These early auctions were held in British Columbia, and there were only a few a year. However, following the success of the Radium Hot Springs auction, the Ritchie brothers began expanding their operations eastward. They operated sales in Alberta in 1964, Saskatchewan in 1965, Manitoba in 1966, and eastern Canada thereafter. Breaking into French speaking Quebec was a challenge, but one that was soon overcome.
The Corporate 1970s
By the early 1970s, Ritchie Bros. Auctioneers employed 25 people and was handling sales approaching C$1.5 million. Major sales were carefully planned. Ritchie employees visited the site two months ahead of the sale; they carefully cataloged the equipment, inspected it, and prepared advertising and brochures that guaranteed that the items offered were as described. The sales also featured on-spot financing for those who needed it. Remarking on the increasing organizational expertise at a Ritchie Bros. sale, one spokesperson noted in the Vancouver Province that 'All the major finance companies set up trailers on the site, and there is real competition for business.' The sales began attracting bidders from Canada, the United States, and Central and South America.
In 1970, the Ritchies held their first auction sale in the United States in Beaverton, Oregon. Some C$110,000 worth of equipment was sold at the auction, marking the beginning of an expansion in North America that lasted for two decades.
By 1975, the economy in British Columbia was in a slump. Construction had slowed down severely and little road building was taking place. Many businesses were closing shop or leaving the province for greener pastures. In an interview with BC Business Magazine, Dave Ritchie said, 'What saves our company is, we don't rely on the buyers in BC to support us any more. We rely on the guys from Phoenix, Toronto and Edmonton. The bulk of BC contractors are working out of Alberta, now. More and more of them are moving over there. In every sale we've had here, better than 50% of the equipment has gone out of the province, 20--30% to the States, 20--30% to the rest of Canada.'
1980s--90s: International Expansion
For the next two decades, Ritchie Bros. continued to expand, forging into Europe, Asia, Australia, and the Middle East. The company opened sales offices in the Netherlands, Sweden, England, Germany, France, the Philippines, Australia, and the United Arab Emirates.
At home, in 1981, the company held a record-breaking sale of C$8 million in Edmonton, Alberta. The Vancouver Province reported that the company's sales had risen from $1 million a year in 1963 to a projected $100 million. Ritchie Bros. was ranked first in Canada based on volume of sales and at about fourth in North America. By that time, the company was handling about 50 percent of the auctioning of mining, forestry, oil, and machine shop equipment in Canada. Moreover, the company maintained permanent auction sites in Kamloops, British Columbia; Edmonton, Alberta; and Montreal, Quebec, as well as an operation in Portland, Oregon.
During this time, Ritchie Bros. received some of its first unfavorable press, when critics noted that the auction company thrived only when somebody somewhere went out of business. A company spokesperson, quoted in the Globe and Mail, admitted that 'When times are good, we do well. When times are tough, we do better.' However, he noted, 'Ritchie Brothers helps bankrupt companies realize some money for their debtors.'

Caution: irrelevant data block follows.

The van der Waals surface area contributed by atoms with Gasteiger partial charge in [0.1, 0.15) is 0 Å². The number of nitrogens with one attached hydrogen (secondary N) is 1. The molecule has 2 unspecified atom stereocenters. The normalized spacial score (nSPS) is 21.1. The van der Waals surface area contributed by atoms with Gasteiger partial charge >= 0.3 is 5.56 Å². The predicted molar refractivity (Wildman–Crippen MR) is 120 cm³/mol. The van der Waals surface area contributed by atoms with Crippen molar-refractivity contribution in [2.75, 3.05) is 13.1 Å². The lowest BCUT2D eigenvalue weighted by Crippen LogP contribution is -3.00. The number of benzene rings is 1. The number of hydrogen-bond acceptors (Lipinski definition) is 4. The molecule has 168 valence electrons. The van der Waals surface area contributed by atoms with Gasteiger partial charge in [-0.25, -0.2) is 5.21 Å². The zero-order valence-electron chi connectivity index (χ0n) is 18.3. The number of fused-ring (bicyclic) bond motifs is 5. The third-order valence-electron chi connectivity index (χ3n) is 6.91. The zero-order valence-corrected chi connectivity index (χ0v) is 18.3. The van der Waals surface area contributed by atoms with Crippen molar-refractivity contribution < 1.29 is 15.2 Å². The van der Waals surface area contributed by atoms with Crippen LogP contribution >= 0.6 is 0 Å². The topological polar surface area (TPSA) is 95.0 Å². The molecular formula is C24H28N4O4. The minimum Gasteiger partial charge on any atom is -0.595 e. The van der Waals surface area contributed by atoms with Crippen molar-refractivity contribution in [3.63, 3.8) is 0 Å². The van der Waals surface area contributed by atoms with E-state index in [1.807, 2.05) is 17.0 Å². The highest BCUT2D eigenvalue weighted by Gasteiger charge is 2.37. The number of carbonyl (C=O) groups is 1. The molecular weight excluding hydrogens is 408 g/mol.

In 1987, the company held its first Ritchie Bros. auction in Europe. The sale, held in Liverpool, England, sold off equipment that had been used to rebuild the infrastructure of the Falkland Islands following the war there. Later that year, the company held its first auction in The Netherlands.
The 1990s brought several interesting auctions, along with further international expansion. In 1990, Ritchie Bros. began conducting unreserved auctions throughout the Asia-Pacific region. Ritchie auctions were held in Australia, New Zealand, the Philippines, Hong Kong, Japan, and Thailand. Moreover, Ritchie Bros. auctioned more than 20 hectares of new and used equipment accumulated by Exxon during the cleanup of the Exxon Valdez oil spill in Prince William Sound. Exxon sold most of its equipment to Ritchie Bros. for an undisclosed price, and over 8,000 bidders from around the world registered for this sale held in Anchorage, Alaska. Bidders were given a 335-page catalogue to keep track of the items, while auctioneers used a rolling, elevated, glass-enclosed booth to move through the crowds.
In 1991, Ritchie Bros. held its 1000th auction. Some of the more memorable auctions held over the next few years included the 1993 auction in Nyborg, Denmark, at which Ritchie Bros. auctioned the equipment used to build the Storebaelt Western Channel Crossing. In Hong Kong in 1996, the company auctioned the equipment used in the platform construction of the Chek Lap Kok Airport, and in 1997, Ritchie Bros. conducted Australia's largest auction to sell off mining equipment from Leo & Green Pty. Ltd. in Brisbane.
The year 1997 was particularly active for the company. In June, the auctioneers conducted a sale in Prince Edward Island, Canada, to auction the equipment used in the building of the Confederation Bridge, the bridge linking the island to the mainland of Canada. Also that month, the company held its first auction in Yokusuka City, Japan, followed, in October, by its first auction in the Middle East in Dubai, United Arab Emirates.
December 1997 marked another first for Ritchie Bros, when the company held its first videolink auction. This three-way auction allowed bidders at St. Paul, Minnesota, Beloit, Illinois and Kansas City, Missouri, to bid on equipment at any of the locations via live video conferencing. Each location provided 52-inch video screens featuring the Sony TriniCom 5100 video conferencing system. Regional manager Will Marsh said in a press release, 'This is an industry first, and we're proud to make that first step in bringing industrial auctions into the high tech world. It's been years in the making.'